Whether you write this Jagerschnitzel or the proper German way, Jägerschnitzel or Jaegerschnitzel, it's that heavenly combination of a rich creamy bacon & mushroom gravy over crispy breaded pork schnitzel (cutlets).
Then again, traditional and authentic in a German sense means that there are all sorts of variations. Some love to serve this amazing mushroom sauce over plain schnitzel, meaning that they haven't been breaded, as shown here.
Some insist that the traditional Jäger gravy (Hunter's sauce) has to be made with wine. Some insist on red wine. Others only use white wine.
Others absolutely don't want the bacon. Some insist on Pfifferlinge or Chanterelles for the mushrooms. Others use a mixture of different mushrooms or just plain button ones.
Even with all these variations, this is German food at its finest. A traditional German meal that's PERFECT anytime.
I usually make mine the way my Mutti made it. Traditional in our family.
Her recipe included breaded pork cutlets, pounded thin, and covered in an amazing sauce that had a bit of a spicy taste, a touch of paprika, and bacon. So wunderbar!
Definition of TRADITION:
meaning just the way my (your) Mutti and my (your) Oma did it.
Literally, that means that there are so many traditional recipes for Jagerschnitzel, all that are authentic German recipes, you can choose just the one that matches your taste buds.
The German word schnitzel (Middle High German: snitzel) is a diminutive of sniz meaning 'slice'.
Therefore, the actual definition of schnitzel is: a thin slice of meat, usually tenderized by pounding, coated in flour, eggs, and breadcrumbs, and then pan-fried until perfectly crispy with a deep golden brown crispy breading that covers the tender, juicy meat.
The history of Schnitzel spans over 2,000 years and involves the Romans, the Italians, the Austrians, AND the Germans!
The original Wiener Schnitzel is thought to come from Vienna, Austria in the 1600's. By law, this needs to be made from veal. If it's not made with veal, it must be labelled as coming from pork or chicken, etc.
In Germany, most Schnitzel are made from pork, so when it's advertised in restaurants and at the butchers, it's labelled as Schweineschnitzel.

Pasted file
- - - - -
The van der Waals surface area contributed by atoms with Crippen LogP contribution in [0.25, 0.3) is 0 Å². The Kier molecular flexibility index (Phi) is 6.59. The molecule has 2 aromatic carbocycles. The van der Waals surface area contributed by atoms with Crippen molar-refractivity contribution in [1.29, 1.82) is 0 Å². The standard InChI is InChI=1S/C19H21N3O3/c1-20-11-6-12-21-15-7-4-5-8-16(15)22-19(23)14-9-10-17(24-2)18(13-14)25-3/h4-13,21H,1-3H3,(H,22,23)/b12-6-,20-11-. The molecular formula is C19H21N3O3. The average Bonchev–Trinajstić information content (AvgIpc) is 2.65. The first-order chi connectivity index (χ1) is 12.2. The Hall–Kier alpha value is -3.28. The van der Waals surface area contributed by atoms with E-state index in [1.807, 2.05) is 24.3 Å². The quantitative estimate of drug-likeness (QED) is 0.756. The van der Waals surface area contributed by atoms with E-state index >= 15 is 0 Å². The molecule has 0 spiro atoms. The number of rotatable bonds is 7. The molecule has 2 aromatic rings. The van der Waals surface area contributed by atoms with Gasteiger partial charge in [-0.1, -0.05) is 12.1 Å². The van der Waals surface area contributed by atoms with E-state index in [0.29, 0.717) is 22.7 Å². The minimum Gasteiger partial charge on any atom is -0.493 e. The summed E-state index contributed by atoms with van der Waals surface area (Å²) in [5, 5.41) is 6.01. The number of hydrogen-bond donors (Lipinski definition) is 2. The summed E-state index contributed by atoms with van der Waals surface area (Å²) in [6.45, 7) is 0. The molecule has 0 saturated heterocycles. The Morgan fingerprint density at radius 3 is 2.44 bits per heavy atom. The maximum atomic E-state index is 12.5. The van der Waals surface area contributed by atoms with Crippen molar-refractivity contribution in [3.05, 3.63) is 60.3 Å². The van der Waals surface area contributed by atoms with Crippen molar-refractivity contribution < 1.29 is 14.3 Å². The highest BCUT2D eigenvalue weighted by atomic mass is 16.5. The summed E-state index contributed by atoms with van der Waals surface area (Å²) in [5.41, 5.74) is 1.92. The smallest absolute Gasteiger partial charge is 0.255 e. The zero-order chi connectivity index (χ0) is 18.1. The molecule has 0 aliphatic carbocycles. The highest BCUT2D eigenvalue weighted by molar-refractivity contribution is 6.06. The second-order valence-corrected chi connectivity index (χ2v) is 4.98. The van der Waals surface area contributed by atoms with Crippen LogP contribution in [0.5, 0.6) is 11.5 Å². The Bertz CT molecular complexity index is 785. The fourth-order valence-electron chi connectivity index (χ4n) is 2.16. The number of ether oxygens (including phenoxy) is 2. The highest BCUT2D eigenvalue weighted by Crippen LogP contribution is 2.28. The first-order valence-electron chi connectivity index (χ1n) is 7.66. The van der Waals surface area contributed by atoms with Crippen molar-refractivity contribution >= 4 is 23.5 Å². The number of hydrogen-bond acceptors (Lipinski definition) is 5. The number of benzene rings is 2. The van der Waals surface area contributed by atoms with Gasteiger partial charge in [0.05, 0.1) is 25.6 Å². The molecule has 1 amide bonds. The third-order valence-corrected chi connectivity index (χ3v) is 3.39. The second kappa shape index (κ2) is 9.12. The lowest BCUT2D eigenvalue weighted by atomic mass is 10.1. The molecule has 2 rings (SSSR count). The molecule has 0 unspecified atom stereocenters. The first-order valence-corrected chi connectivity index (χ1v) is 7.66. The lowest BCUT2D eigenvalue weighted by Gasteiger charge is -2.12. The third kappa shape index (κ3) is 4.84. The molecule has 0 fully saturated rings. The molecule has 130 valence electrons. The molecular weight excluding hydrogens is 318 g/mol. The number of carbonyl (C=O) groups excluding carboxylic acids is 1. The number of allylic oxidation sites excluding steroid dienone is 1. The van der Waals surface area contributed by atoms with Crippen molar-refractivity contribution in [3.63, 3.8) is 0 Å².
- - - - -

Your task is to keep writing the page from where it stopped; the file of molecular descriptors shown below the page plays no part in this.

Schnitzel is actually a method of cooking. Cutting meat thin and pounding it tender with a meat mallet or meat pounder. This is used throughout Germany, not just for pork, but also veal, chicken, turkey, and game.
And when it's covered in this heavenly creamy mushroom sauce, it is pure delight for the taste buds. Comfort food at its best!
Since it can be difficult to find schnitzel ready to cook, I usually take thick boneless pork chops, such as these, and butterfly them.
Once the pork meat is ready, sprinkle it with some lemon juice and a bit of salt.
Place all-purpose flour, egg wash (a mixture of eggs and water), and plain breadcrumbs each in their own shallow bowl. Then dredge each schnitzel, first in the flour, then the egg mixture, and then the bread crumbs.
Heat some butter and vegetable oil over medium heat in a large skillet and fry the schnitzel until golden brown. Voilà! An easy 30-minute weeknight dinner!
For the full list of ingredients and detailed instructions on how to make traditional German Schnitzel, see my recipe here.
But, before you bread and fry the schnitzel, do make the creamy mushroom gravy first (recipe below). It can sit, once it's done, covered to keep it warm. If you need to, you can quickly reheat it just before serving.
Gather your ingredients and get all the chopping and measuring done. Decide what liquid you're going to use. Broth works wonderfully. Wine is great too. Choose your favorite.
For the bacon, if you have access to a really good German bacon, please do use it. If not, just the regular breakfast bacon works as well. That's what I've done here.
When you are frying the onion and bacon, do this over a medium heat. You want to render the bacon fat and you want the onions to be translucent.
My onions got a touch golden and that's OK.
Stir in your sliced mushrooms. I've used common button mushrooms, but you can choose your favorite variety.
I stir this continually, since I don't want those onions remaining at the bottom of the pan to get too dark.
The mushrooms will give off liquid as they cook, they will shrink in size, and they will get nice and tender. Keep cooking until they look like this:
Once the mushrooms are a nice brown color, add the tomato paste, your liquid, paprika, and salt and pepper to taste. The amount of seasonings to add will depend on your liquid.
If the broth is already seasoned, you'll need to add just a touch. Stir to mix and let it come to a simmer.
Once the simmering has reduced the gravy and it's actually a bit creamy, add your sour cream, stir, and re-season. If the gravy is still too liquid, you can thicken it with a bit of a cornstarch slurry.
Done! If you need to keep this warm, while you wait to fry up your schnitzel, just cover and let it sit on the lowest setting on your stove, as long as it doesn't actually come to a simmer.
If your stove doesn't have a low enough setting, just let it sit on the turned off burner. When you are ready to serve, let it come to simmer briefly to reheat.
Above, I've served the delicious mushroom sauce over breaded pork schnitzel with a side of mashed potatoes. Nothing else needed. Heaven!
There are traditional accompaniments such as
* * * * *